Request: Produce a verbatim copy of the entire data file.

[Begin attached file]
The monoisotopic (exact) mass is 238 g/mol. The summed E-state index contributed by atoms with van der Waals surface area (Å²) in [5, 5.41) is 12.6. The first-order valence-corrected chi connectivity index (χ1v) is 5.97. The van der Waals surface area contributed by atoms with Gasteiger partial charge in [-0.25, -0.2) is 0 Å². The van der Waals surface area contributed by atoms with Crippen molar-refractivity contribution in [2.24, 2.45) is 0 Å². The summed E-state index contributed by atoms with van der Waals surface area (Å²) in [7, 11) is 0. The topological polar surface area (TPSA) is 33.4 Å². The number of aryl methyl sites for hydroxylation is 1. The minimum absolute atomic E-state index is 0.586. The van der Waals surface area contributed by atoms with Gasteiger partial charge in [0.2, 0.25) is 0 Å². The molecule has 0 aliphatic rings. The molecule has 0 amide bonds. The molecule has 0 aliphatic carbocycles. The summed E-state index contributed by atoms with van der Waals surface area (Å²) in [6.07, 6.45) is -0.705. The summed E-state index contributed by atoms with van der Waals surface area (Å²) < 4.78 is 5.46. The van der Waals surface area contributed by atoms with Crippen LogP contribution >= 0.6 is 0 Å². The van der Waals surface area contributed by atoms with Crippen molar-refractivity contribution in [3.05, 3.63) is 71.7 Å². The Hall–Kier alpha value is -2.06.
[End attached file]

The monoisotopic (exact) mass is 238 g/mol. The summed E-state index contributed by atoms with van der Waals surface area (Å²) in [5, 5.41) is 12.6. The first-order valence-corrected chi connectivity index (χ1v) is 5.97. The van der Waals surface area contributed by atoms with Gasteiger partial charge in [-0.25, -0.2) is 0 Å². The van der Waals surface area contributed by atoms with Crippen molar-refractivity contribution in [2.24, 2.45) is 0 Å². The summed E-state index contributed by atoms with van der Waals surface area (Å²) in [7, 11) is 0. The topological polar surface area (TPSA) is 33.4 Å². The number of aryl methyl sites for hydroxylation is 1. The minimum absolute atomic E-state index is 0.586. The van der Waals surface area contributed by atoms with Gasteiger partial charge in [0.2, 0.25) is 0 Å². The molecule has 0 aliphatic rings. The molecule has 0 amide bonds. The molecule has 0 aliphatic carbocycles. The summed E-state index contributed by atoms with van der Waals surface area (Å²) in [6.07, 6.45) is -0.705. The summed E-state index contributed by atoms with van der Waals surface area (Å²) < 4.78 is 5.46. The van der Waals surface area contributed by atoms with Crippen LogP contribution >= 0.6 is 0 Å². The van der Waals surface area contributed by atoms with Crippen molar-refractivity contribution in [3.05, 3.63) is 71.7 Å². The Hall–Kier alpha value is -2.06.